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Comment Re:Remember kids! (Score 1) 405

it's funny to me when people accuse casinos of cheating. why in the world would you cheat, when you have people pouring in to your establishment voluntarily dumping truckloads of money into games whose very premise is that you will probably lose? the casino has every incentive to sit back and play by the rules as written, and no rational incentive to assume any of the risk involved in deceit or misconduct.

Comment Re:Remember kids: Only Losers Quit (Score 1) 405

uhm, yes, they are programmed to give specific outcomes. maybe you should look up how they work. the operator selects a payout percentage, and the machine then doles out wins at a rate that maintains that percentage. the computer in the slot machine determines whether you win or lose long before before the wheels stop turning.

and yes, it does intentionally stop them on a disproportionate number of "near miss" jackpots.

Comment social media / internet might be helping. (Score 1) 105

i wonder if social media and the ubiquity of the internet has anything to do with it. i suspect it's more healthy for the brain to be actively engaged with friends and family, even virtually, and reading about current events (even if it's hateful clickbait) than sitting around having very little mental or emotional engagement knitting doilies or whatever.

Comment this has happened many times at Northrop Grumman (Score 5, Funny) 302

i worked at NG for 7 years, and there were several instances (the last one being in 2010) where email system company-wide was crippled or knocked offline by an email that was sent to the wrong mailing list. apparently, there was one available that included literally every single person in the system (probably about 100,000 people).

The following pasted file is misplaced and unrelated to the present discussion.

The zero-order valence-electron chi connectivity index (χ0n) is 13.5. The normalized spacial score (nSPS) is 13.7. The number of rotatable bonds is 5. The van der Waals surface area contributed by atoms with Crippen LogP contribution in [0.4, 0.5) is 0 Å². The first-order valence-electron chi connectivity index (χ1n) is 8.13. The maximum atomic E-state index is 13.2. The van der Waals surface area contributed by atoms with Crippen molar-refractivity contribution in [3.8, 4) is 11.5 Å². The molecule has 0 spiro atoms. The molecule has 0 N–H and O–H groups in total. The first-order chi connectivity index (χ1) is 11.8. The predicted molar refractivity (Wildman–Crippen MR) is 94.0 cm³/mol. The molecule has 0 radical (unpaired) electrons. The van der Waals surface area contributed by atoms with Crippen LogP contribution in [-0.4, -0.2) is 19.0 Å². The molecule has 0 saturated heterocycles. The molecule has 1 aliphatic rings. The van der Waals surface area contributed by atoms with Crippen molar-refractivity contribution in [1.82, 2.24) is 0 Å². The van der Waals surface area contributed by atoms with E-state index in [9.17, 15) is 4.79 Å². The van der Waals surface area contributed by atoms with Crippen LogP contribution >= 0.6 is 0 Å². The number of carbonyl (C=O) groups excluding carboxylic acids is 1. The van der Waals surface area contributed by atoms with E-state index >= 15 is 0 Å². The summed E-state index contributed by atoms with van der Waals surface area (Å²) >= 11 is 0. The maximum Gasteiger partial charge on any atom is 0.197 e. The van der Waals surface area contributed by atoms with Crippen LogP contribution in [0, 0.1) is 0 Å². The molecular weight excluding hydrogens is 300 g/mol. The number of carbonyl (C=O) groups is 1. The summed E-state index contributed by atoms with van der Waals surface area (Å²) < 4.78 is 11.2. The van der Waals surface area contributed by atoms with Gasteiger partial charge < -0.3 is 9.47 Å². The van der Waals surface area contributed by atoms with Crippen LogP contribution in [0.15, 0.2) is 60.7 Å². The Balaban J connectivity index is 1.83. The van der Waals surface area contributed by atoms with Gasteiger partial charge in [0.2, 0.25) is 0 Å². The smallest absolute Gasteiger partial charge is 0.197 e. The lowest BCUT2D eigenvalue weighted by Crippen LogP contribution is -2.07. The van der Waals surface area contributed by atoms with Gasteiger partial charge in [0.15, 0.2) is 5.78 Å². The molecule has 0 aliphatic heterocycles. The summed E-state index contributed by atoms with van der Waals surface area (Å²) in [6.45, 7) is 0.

i remember one morning in about 2008 or so, getting an email addressed to some team i wasn't a part of, seeing the "CC" list was several miles long, and i knew instantly what was going to happen. i guess the "first post" instinct in me acted up for the first time ever. i knew we were all already doomed, so i hit reply-all and simply posted: "oh no, not again." i did manage to be first, but before i could blink, i had over a thousand new emails all saying some variation of "WHAT IS THIS?" "REMOVE ME FROM THIS LIST" and "STOP REPLYING FOR GODS SAKE". my new emails hit 30,000 in a few minutes.

the entire NG email system was down for more than a day.

two days later i got called into my boss's office and he explained that top-tier management at NG had demanded that i be fired. my "oh no not again" was the last email most people saw before the system exploded. a very heated conversation between my supervisors and NG executives apparently just barely saved my job, but my supervisors were not pleased either and mentioned this would go on my permanent record (i thought that was just a high school thing). it didn't matter that i didn't actually do anything to cause the crash. i had merely made myself visible at the wrong time, and NG wanted someone's head.

so glad i don't work there now.

Comment Re:News reporting creates cognitive biases (Score 1) 243

so few? there's over 100,000 total Teslas out there.

also, no, reporting on every crash is not fair. the claim is that autopilot is better than a human, not that autopilot is infallible. and that Teslas are safer than other cars, not that Teslas are indestructible. fair reporting would be reporting on the statistics, not individual Tesla incidents (while ignoring all other brand of cars' fatal accidents).

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